Here’s what I want.
I want that gate to still be there.
The one that wrapped around the church in Manta, Ecuador. The one that kept purity and safety inside and evil outside. The gate the Compassion Bloggers and I were ushered into as soon as we stepped off our bus. I heard the loud clink of the gate latch secure and I looked back to see groupings of men parked in their pick up trucks just sitting there. Looking in. Waiting to get theirs. And I wrote an open letter to the girls of Manta.
On Saturday, April 16 an earthquake hit Ecuador and there is a reported 480 (and climbing) death toll. I could not sleep that night because I kept running pictures of the girls I met in Manta through my head. This community that lives in desperate poverty. They already had nothing.
And what is less than nothing?
Here’s what I want. I want that church in Manta to still be standing. I want to know that after the world shook for these children they knew exactly where to run. Straight behind the gate. Right into that church.
In 2010 the Haiti earthquake killed more than 220,000 people. And we all, all the people under the sun, watched horrified. Six weeks later Chile was struck by an 8.8 magnitude earthquake – which was reported to be 500 times more powerful than the quake in Haiti but killed less than 1% of the Haitian total.*
Poverty has no hiding place. It doesn’t have safety precautions. There is no earthquake insurance.
When my heart swells and I am horrified. I am heartbroken. I am scared for those girls. I am hurting for those mamas – I have to put aside everything I want. I have to repeat to myself what I know.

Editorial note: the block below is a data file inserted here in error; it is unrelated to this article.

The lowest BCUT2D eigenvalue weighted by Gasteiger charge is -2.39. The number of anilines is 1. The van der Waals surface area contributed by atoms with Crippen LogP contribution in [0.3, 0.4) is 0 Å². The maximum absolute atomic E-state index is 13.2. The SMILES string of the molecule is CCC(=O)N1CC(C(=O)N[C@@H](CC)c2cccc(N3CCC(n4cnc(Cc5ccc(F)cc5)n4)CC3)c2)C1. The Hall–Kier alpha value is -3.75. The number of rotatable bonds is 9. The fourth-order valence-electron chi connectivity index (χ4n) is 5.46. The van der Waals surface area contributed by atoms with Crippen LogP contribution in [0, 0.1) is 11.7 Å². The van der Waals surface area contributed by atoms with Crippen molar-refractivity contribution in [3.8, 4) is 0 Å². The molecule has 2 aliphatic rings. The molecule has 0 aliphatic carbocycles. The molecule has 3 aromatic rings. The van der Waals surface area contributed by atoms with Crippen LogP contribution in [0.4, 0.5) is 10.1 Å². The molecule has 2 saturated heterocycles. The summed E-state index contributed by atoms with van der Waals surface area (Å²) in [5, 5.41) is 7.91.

This is what we know.
Compassion is in Ecuador. The Compassion Ecuadorian employees are working day and night to assess the damage as well as the immediate needs and the longterm needs. They are working to track down every single child in the Compassion program in Ecuador.
All 65,600 children. We will account for each one.
I know that we have a disaster relief fund that is already being utilized by the Ecuador office to provide urgent needs like water, food, shelter, medical help. Right now.
I know I met the pastor and the volunteers at that church in Manta. The ones the children flocked to and loved. The ones that knew every child’s name and where they live.
The ones that spoke love and great worth into the bursting hearts of these children.
The ones that cooked a hearty meal for the children – the only meal the kids would eat that day.
This is what I really know. If that gate is gone and the church flattened – it is really just a structure.
And God’s power is in His people.
I know I can pray. I know I can donate to the Disaster Relief fund. I know I can write my sponsored child.
What I know is children in poverty, on a good day, are completely vulnerable. On a bad day, on a day when an earthquake hits and takes everything, it feels like hope forgot to show up. And if there is one thing I have learned about hope, it’s that sometimes we need to hold onto it for others. Sometimes the only hope we have is that someone will come along and say, “Hey, I see your despair. I know you can’t find hope right now. Let me hope for you.”
And I know these kids need us to hope for them right about now.
Note: Just a few months ago the Compassion Bloggers and I were in Ecuador. We actually weren’t supposed to travel to Manta but when He called us there we went. I am so grateful I got to meet the beautiful children of this community. We held their hands, listened to their stories, played hard with them, prayed hard with them. We fell in love. Read posts from Shannan and Ashley on the earthquake. And Ruth is graciously donating all proceeds from this print to the Disaster Relief Fund.
Please consider sponsoring a child from Ecuador. The need is so great and your action can change a life.
A huge thank you to our amazing photographer Mike Varel for capturing these images.
*Statsitics cited from InsideDisaster.com